- If you have a fever, please remain home until you have been fever-free for 24 hours before returning to the office.
After we sorted our communications plan, and before we decided on a global working-from-home initiative, we were able to solve our office readiness rather quickly. According to the World Health Organization, the following are the best precautionary measures:
- Practice extra diligence with hand washing. Soap and water are recommended. Hand sanitizer will do if soap and water aren’t available.
- Practice extra diligence with respiratory hygiene. Cough in the elbow. Use clean tissues. Discard used tissues. Repeat step one.
- Prepare office with extra supplies to ensure the office remains in tiptop shape in case of supply outages. We chose to be prepared with an extra 45-day supply of cleaning supplies, paper products, hand sanitizer in all meeting rooms and disposable cleaning wipes for equipment.
We initially took a stance to prohibit all non-essential business travel and to let the P&C team know if someone from the team was planning personal travel to a Category 1 or Category 2 country. However, as of early March, we prohibited all business travel until further notice and further asked for awareness on personal travel to Category 1 or 2 countries. Many governments, including those of Australia and the United States, have urged residents to reconsider their need for overseas travel at this time.
Training and informing our People & Culture team
Our People & Culture (P&C) team is often the front line of any type of concern or employee experience query. We gave our crew access to the information they’d need for FAQs and encouraged them to follow-up with people (if they were unsure about a particular response).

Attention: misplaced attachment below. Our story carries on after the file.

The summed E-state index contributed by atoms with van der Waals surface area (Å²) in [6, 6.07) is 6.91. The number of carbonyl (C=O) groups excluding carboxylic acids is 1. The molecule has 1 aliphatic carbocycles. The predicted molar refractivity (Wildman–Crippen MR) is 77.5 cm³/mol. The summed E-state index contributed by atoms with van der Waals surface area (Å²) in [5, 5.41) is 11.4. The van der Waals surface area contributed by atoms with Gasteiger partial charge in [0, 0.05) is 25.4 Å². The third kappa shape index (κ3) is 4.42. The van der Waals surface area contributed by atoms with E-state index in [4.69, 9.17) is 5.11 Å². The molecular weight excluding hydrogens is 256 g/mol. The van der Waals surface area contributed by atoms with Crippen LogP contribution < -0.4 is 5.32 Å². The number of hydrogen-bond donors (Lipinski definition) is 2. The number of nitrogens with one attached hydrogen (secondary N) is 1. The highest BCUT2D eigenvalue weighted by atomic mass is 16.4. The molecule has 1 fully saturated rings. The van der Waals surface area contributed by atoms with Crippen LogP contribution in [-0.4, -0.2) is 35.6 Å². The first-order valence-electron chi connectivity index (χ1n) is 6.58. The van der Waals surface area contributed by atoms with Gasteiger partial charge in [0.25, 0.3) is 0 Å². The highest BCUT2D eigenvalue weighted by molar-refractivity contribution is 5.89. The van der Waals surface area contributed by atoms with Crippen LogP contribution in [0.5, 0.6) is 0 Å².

Training and informing our Crew Leads
Other times, crew members don’t come to our P&C team, and instead ask their Crew Lead a question. We encouraged Crew Leads to use the talking points from our official communications or to refer back to our People and Culture crew.
Remote work and working from home — updated March 13
Social distancing will be critical to combating the spread of the virus. Young and healthy people have a key part to play in this to protect the more vulnerable members of the population. Therefore on March 13, we announced that effective March 16, 2020, globally, our offices will be temporarily closed to do our part to minimize the spread of COVID-19 (coronavirus). As a digital business, we are well set up to work remotely, and we don’t expect significant business interruptions as a result.
We are proud of the fact we have promoted remote work culture in our distributed crew for over 10 years. Our company was built on the idea that to create meaningful content so that people can make better decisions, we needed to find a way to grow Finder that was agnostic of typical workplace norms. Therefore, we’re not making radical changes to our remote work philosophy.
We will continue to evolve this guide as time goes on. Please feel free to share any feedback at email@example.com.